This is the first short story prequel of the Paradox War trilogy, it is essentially a first-draft that I have just written for the website. It may be prone to tortured tenses, errant commas, and all manner of dyslexic spelling mistakes… Let me know what you think.
Paradox War: First Shadow
It is late at night and the city sleeps, a few stragglers wind their way home from the clubs and bars. The revellers skipping and dancing leerily through the pink neon puddles to the attenuated synthetic drumbeats that leak from the few places that cling to their chemically modified clientele.
I pull along the kerb slowly, looking along the street, watching the drunks carefully, in case one steps out in front of the ambulance.
Tom, who I think of as ‘my Paramedic’ – not like that, I’m happily married – looks over at me, reading my expression. “Oh,” he says, “one of those nights.”
I nod. I can feel something building in the night air. Something dark, something horrible, something soon.
Tom slides his paramedic’s case up onto his knee, “How big, do you think?”
“Big, pretty big, pretty soon. Could be a crash, might be worse…”
“Okay, listen. You know I believe you, right. I mean I’d be an idiot not to have noticed that when you get a bad feeling, we have a bad night, but have you ever thought that it might–”
“Tom, do you want to change shifts? Don’t feel bad about it, I get that–”
“No, Hell no, no… All I was going to say is that, it might be like a self-fulfilling prophecy… You know, you get a bad feeling, you tell me. Then when something happens, we don’t work as hard as we might to save them, and…”
“I make a bad thing worse? I’ve thought about it Tom, but… you know what,” I say, watching the street intently, I don’t even glance around to see his expression, it’s too close now. The darkness pressing on the future is so close I can taste it.
“We’ve never lost anyone when you haven’t had a bad feeling,” he sighs, and it’s the truth.
I nod, “Tom?”
“Yeah?” I feel him look across, the high visibility jacket creaking as he turns.
The radio bursts to life, jangling electronic beeps heralding the call.
Tom lifts down the microphone handset. He echoes the call, telling them we’re on our way.
My hand reaches for the siren on automatic, even as I pull away from the kerb, twisting the wheel to navigate the coteries and cliques as they reel back from our blue strobes and the siren’s alternating crunch of white noise and warbling.
Tom checks the side streets as I take calculated risks with red lights treating them like crossroads. The only traffic that’s on the roads are taxis and the early morning deliveries to supermarkets. Both types are professional drivers, they melt away from the flashing lights almost as quickly as the shadows we drive ahead of us.
The tension doesn’t lift as we tear through the town centre. If anything it continues to build.
We pull off the High street, heading into the labyrinth of side roads. I have to concentrate now, the streets get narrower the further we go from the High Street. It’s like traveling in time, the further from the glassy shop fronts of mobile phone stores the further back in time you seem to get. I’m already back in an alley from the seventies, the shop windows full of bongs and psychedelic prints.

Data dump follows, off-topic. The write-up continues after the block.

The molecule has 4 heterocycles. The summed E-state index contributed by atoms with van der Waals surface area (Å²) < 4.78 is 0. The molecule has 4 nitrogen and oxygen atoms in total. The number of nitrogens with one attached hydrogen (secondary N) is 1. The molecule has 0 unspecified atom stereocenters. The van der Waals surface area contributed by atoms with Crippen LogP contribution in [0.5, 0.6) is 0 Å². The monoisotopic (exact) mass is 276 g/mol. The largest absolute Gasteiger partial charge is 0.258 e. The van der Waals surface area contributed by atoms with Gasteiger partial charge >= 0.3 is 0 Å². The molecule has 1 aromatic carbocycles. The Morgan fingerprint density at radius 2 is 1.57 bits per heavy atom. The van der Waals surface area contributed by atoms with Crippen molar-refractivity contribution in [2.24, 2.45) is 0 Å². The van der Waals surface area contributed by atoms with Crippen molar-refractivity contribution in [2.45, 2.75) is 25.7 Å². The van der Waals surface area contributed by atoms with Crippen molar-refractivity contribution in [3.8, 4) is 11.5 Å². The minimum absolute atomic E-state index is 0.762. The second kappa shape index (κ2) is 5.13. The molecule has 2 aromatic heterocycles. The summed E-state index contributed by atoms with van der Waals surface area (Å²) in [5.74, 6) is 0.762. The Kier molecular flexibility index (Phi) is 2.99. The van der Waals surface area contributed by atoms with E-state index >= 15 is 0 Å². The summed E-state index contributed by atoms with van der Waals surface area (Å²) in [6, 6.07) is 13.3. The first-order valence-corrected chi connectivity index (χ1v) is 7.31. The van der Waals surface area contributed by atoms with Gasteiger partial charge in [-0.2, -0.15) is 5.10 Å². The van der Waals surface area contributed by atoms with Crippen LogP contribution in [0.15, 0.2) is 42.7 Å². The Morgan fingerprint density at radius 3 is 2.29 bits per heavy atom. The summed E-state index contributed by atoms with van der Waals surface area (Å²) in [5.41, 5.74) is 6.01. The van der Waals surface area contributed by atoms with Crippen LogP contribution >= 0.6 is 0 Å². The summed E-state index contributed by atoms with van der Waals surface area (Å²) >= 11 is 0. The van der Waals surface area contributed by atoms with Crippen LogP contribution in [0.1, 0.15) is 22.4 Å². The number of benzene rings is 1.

“There!” Tom calls out as he looks down the side streets, “Flames.”
The ambulance rolls heavily on its suspension as I lock the wheel over to get into the side street. The bad feeling, if anything, is getting worse. The street ahead looks unfamiliar, and I glance at the GPS which tells me clearly that it can’t get a satellite signal.
I clip the kerb slightly where the street performs an archaic jink, “Sorry.”
Tom doesn’t comment. He’s too busy staring at the scene ahead. The street is almost medievally narrow and an old iron-mongers is on fire, spitting sharp, yellow sparks into the night.
Police cars and a Fire Appliance block the rest of the street, so I hit the brakes. Tom is out the door and running to the nearest Police Constable in seconds. I runlock the engine, grab the keys and slip to the back, pull free the stretcher trolley and follow. Everything sounds quiet as I climb out. There’s no noise from the High Street even though its only a few hundred feet away, even the fire sounds quiet in this weirdly built street.
“–not as far as I know. I don’t know why you were called.”
Tom looks back at me, “Did you hear that?”
“Yeah, I heard.” I stare at the Constable, he looks fixedly at Tom, there’s something weird about him, but I can’t put my finger on it. He’s suddenly joined by a Fireman, just steps into view from behind the police car, but I can’t quite work out where from, was he in that shop door way on the right? He looks me up and down.
“Yes, that’s us,” Tom says, drawing the Fireman’s attention.
“We’ve got one for you, this way.” He steps backward, before turning, which seems a bit weird. The Constable watches us go past with his eyes, keeping his head facing down the street. Once I’m past him his eyes snap forwards once more. He reminds me of a ventriloquist’s doll.
“You alright?” I ask.
He turns his head toward me, cracking a smile for the first time, “Sorry long shift,” he says, and with that the smile is gone again and he returns to staring at the street.
I hurry to catch up with Tom and the Fireman, dragging the gurney with me. I note several fireman are spraying water into the iron-mongers. The flames don’t seem to respond, but the white-hot metal spits and hisses steam back at them. The police just seem to be there for decoration, milling about and talking quietly into their radios.